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The Pro One by Sequential Circuits was a revelation when it was introduced in 1981.  Essentially, Sequential wanted to take their classic Prophet 5 synth and adapt it into a less expensive, smaller package.  The synth was an instant best-seller, and was featured on many hit records of the time.  It had CV/Gate control, 2 VCOs, 3 LFOs (saw, tri and pulse), and 36 keys.  It was manufactured between 1981 and 1984.  It was responsible for some of the fattest basslines in New Wave, and Vince Clarke of Erasure and early Depeche Mode was an avid user.  It also features an arpeggiator and a simple sequencer.  It has also been used by Sigue Sigue Sputnik, The Prodigy, New Order, Prince and Soft Cell.  Only about 10,000 were produced, so if you find one, snap it up!


Synthi AKS

The Synthi AKS was produced in 1971. It went on to be a very popular synthesizer in the 70s, and was still found in numerous studios throughout the 80s. Nowadays, you can expect to pay anywhere from $1000 to $3000 for a used AKS. This synth was very sophisticated for its time, and proved to be a very "in demand" keyboard for many studios and producers during that era.

The AKS was housed in a thin plastic briefcase, and it came with a touch sensitive keyboard. It also featured a 256 step sequencer, which in those days was very impressive. Creating sounds with the AKS was unique in the sense that rather than using wires, you placed pins in a small grid. It featured a VCF, a noise generator and a ring modulator.

The portability and compactness of this synth made it extremely popular in the early 70s. It essentially offered many of the sounds that larger modulars had, yet in a tinier, more convenient package. The AKS produced classic analogue sounds, and could be heard in the works of Pink Floyd, Yes, Brian Eno, Jean-Michel Jarre and many others.


The Octave Cat. I had never heard of this synth. I discovered it very much by accident. I was watching a TV show (on the Food Network, I believe) called "Food Jammers". Basically the show centers on these three funky guys who have lots of time on their hands, who decide to randomly build machines in their living room. Anyway, I get the impression that they are also musicians. One of the guys has an Octave Cat, and he was playing around with it briefly on one episode (before they started to make their own home-made soda) and it sounded very cool. Apparently, this synth was produced between 1976 and 1981. It features two VCOs and two sub-oscillators. It also has one LFO (with sample and hold) as well as one VCA and 37 keys. Apparently this synth was VERY similar to the ARP Odyssey, so much so that ARP decided to sue Octave in the late 70s. This synth sells nowadays for anywhere between $350 to $500.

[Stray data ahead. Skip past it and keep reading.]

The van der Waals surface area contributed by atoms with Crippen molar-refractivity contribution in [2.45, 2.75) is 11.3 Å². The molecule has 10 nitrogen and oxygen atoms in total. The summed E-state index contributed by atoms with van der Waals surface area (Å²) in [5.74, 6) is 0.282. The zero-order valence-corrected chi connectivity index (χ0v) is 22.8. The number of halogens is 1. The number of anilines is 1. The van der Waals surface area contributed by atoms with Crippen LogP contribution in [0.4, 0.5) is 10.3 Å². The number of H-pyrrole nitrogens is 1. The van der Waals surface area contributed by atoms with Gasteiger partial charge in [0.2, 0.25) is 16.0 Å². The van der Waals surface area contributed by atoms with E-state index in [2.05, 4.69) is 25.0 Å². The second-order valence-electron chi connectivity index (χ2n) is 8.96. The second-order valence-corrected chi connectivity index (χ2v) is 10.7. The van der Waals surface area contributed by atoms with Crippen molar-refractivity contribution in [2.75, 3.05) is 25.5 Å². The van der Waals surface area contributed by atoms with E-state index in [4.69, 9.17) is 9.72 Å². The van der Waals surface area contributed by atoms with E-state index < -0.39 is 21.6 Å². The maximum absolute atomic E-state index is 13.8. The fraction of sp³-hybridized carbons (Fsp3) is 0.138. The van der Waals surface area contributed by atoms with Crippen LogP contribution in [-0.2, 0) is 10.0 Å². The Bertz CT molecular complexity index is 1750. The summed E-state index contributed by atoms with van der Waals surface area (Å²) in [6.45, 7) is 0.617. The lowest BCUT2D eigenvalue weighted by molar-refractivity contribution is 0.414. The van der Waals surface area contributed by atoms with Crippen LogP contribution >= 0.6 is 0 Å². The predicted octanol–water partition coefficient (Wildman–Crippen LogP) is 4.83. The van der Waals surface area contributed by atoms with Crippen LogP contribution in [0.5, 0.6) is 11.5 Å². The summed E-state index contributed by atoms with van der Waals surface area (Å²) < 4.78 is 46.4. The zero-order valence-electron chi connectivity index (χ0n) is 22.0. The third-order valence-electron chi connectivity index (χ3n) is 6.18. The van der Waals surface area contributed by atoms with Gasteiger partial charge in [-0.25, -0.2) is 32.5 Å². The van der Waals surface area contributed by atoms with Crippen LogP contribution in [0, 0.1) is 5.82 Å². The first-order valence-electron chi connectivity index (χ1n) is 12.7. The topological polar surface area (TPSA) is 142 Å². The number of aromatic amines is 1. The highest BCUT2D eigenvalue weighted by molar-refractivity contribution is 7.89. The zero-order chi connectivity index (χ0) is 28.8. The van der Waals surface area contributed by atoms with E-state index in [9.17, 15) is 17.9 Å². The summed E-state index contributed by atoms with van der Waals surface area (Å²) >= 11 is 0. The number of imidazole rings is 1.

Anyone who knows me well can tell you how much I adore this simple little synthesizer.  The Poly 800 was manufactured by Korg starting in 1984, and it quickly became a best-seller, mostly due to the fact that it was one of the first professional synthesizers available for less than $1000.  A later edition called the Poly 800 Mark Two would also be very included some additional features and a slightly different shade of casing.
I got my Poly 800 second-hand for about $150.  That was 12 years ago and I have gotten so much use out of it.  For a period of about 10 years, the Poly 800 appeared in just about every song I recorded in my home studio.  I still use it to this day as a MIDI master keyboard.
The sounds for the Poly 800 are loaded in from data tapes, which you can still find on the internet.  There are several parameters that you can play around with, so it is very easy to create your own original patches.  The built-in sequencer is gloriously primitive, especially by today's standards (it will hold a whopping 256 notes!).  But that's what I always loved about this keyboard.  I think it's limitations are what make it so great.  You can't get too fancy with the thing.
The Poly 800 has a really spacey, soft sound, making it perfect for ambient type music.  But, if you play around with the parameters enough, you can come up with some ultra juicey, classic analogue bass sounds.  Some of the sounds can make for surprisingly fat chords, too.
My Poly 800 is starting to show it's age.  The adapter connection is wonky (sometimes it works, sometimes it doesn't).  I sometimes have to wiggle the cord to make it come on.  Also, some of the keys are starting to go.  I have been told by many people that you can do a number of different mods for this keyboard, but since I'm not that good with a soldering iron, I don't dare attempt these mods myself.
If you are looking for a simple, fun, cool sounding analogue synth to augment your sound, give the Poly 800 a try.  I notice that it frequently pops up on EBay, and it does seem to be one of those old synths that pops up in pawn shops and instrument stores every so often.  This is also a great synth for anyone who is just getting started making their own electronic music.  I adore it.